And of course, there are bigger questions about the role of technology more broadly. In making the machines smarter, we have sacrificed a little something of ourselves – we run the risk of being reduced to data and the decisions it drives. I believe we are more than data, more than just intelligence. I worry that, in our current focus on the digital, we have lost some of our agency and some of our sense of what being human might mean. But I don’t believe this is inevitable or irreversible.
Historically, we backed ourselves with a bigger vision of what we stood for and the lives we wanted for ourselves, our families and our country – things that would not have happened without a bigger vision and that at times ran counter to market forces and conventional wisdom. Things like the Snowy Mountain scheme, the ABC, the Sydney Opera House, the 1967 referendum, Medicare, HECS, superannuation, the NBN as originally planned, and I hope soon marriage equality.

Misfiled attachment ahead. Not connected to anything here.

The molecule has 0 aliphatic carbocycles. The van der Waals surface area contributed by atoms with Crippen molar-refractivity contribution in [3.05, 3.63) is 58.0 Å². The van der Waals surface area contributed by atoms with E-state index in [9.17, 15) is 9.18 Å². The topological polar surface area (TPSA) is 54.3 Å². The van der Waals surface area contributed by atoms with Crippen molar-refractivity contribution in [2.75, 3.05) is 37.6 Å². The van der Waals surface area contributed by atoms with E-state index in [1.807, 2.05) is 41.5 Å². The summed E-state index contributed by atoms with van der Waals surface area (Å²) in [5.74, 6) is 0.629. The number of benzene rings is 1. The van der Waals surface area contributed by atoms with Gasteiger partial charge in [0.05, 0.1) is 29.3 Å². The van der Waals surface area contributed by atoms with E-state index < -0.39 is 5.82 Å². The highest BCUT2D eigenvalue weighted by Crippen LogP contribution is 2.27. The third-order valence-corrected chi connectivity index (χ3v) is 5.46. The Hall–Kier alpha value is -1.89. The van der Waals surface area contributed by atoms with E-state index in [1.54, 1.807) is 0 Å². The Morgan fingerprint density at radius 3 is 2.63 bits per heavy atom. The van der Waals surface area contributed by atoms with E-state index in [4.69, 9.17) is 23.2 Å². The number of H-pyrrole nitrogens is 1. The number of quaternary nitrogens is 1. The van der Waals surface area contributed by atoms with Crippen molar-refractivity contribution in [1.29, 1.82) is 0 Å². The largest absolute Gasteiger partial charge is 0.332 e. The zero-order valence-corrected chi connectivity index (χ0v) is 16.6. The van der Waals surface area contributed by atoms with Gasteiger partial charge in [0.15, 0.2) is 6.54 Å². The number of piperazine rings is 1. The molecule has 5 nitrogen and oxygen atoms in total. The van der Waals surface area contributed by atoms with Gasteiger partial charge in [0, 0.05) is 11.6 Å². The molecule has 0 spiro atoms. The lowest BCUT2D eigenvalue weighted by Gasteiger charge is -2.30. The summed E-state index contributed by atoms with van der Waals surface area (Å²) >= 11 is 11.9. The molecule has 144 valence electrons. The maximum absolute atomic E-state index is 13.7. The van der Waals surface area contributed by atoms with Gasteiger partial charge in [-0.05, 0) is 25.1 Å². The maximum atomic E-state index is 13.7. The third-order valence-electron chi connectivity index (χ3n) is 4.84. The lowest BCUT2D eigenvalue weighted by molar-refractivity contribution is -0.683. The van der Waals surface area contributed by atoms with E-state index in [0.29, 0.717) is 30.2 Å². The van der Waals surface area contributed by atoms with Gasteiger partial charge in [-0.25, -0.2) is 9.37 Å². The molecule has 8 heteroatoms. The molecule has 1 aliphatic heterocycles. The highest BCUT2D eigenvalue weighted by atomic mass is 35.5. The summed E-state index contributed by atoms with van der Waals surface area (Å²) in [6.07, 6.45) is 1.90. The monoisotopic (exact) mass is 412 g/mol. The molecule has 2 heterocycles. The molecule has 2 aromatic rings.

I know we can still shape that world, and make it into a place which reflects our humanity, our cultures and our cares. We have done so before, and we can do so again. It requires that we enter a conversation about the role of technology in our society, and about how we want to navigate being human in a digital world. I think we have a moral obligation to do just that, to shape a world in which we might all want to live. And that’s why I came home.
Professor Genevieve Bell is presenter of the ABC’s 2017 Boyer Lectures and director of the Autonomy, Agency & Assurance (3A) Innovation Institute at ANU, co-founded by Data61